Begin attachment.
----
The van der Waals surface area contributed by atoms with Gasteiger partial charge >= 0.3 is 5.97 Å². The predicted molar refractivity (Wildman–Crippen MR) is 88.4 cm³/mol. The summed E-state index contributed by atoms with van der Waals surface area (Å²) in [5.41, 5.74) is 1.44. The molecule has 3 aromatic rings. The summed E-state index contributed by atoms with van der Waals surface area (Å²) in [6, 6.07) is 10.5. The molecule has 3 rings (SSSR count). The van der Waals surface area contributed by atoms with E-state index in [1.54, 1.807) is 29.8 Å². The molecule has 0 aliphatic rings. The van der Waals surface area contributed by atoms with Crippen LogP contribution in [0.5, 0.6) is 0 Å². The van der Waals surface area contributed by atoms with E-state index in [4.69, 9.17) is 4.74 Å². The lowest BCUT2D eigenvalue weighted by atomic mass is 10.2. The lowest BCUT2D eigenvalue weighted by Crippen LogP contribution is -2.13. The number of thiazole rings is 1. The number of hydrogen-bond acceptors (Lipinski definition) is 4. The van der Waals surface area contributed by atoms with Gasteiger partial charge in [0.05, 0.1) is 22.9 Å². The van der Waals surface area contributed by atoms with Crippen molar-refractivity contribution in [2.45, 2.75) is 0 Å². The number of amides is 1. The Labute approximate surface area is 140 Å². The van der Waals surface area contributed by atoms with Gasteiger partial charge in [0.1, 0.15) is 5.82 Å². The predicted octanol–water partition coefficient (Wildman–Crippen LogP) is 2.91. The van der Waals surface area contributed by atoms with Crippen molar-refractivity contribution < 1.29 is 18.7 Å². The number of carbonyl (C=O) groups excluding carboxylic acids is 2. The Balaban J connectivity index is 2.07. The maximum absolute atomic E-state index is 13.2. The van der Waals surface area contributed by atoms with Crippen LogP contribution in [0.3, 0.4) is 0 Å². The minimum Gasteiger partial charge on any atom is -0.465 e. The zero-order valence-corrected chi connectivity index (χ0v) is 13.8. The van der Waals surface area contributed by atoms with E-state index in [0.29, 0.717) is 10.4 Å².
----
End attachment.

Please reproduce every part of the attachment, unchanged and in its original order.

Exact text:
The van der Waals surface area contributed by atoms with Gasteiger partial charge >= 0.3 is 5.97 Å². The predicted molar refractivity (Wildman–Crippen MR) is 88.4 cm³/mol. The summed E-state index contributed by atoms with van der Waals surface area (Å²) in [5.41, 5.74) is 1.44. The molecule has 3 aromatic rings. The summed E-state index contributed by atoms with van der Waals surface area (Å²) in [6, 6.07) is 10.5. The molecule has 3 rings (SSSR count). The van der Waals surface area contributed by atoms with E-state index in [1.54, 1.807) is 29.8 Å². The molecule has 0 aliphatic rings. The van der Waals surface area contributed by atoms with Crippen LogP contribution in [0.5, 0.6) is 0 Å². The van der Waals surface area contributed by atoms with E-state index in [4.69, 9.17) is 4.74 Å². The lowest BCUT2D eigenvalue weighted by atomic mass is 10.2. The lowest BCUT2D eigenvalue weighted by Crippen LogP contribution is -2.13. The number of thiazole rings is 1. The number of hydrogen-bond acceptors (Lipinski definition) is 4. The van der Waals surface area contributed by atoms with Gasteiger partial charge in [0.05, 0.1) is 22.9 Å². The van der Waals surface area contributed by atoms with Crippen molar-refractivity contribution in [2.45, 2.75) is 0 Å². The number of amides is 1. The Labute approximate surface area is 140 Å². The van der Waals surface area contributed by atoms with Gasteiger partial charge in [0.1, 0.15) is 5.82 Å². The predicted octanol–water partition coefficient (Wildman–Crippen LogP) is 2.91. The van der Waals surface area contributed by atoms with Crippen molar-refractivity contribution < 1.29 is 18.7 Å². The number of carbonyl (C=O) groups excluding carboxylic acids is 2. The Balaban J connectivity index is 2.07. The maximum absolute atomic E-state index is 13.2. The van der Waals surface area contributed by atoms with Crippen LogP contribution in [0.3, 0.4) is 0 Å². The minimum Gasteiger partial charge on any atom is -0.465 e. The zero-order valence-corrected chi connectivity index (χ0v) is 13.8. The van der Waals surface area contributed by atoms with E-state index in [0.29, 0.717) is 10.4 Å².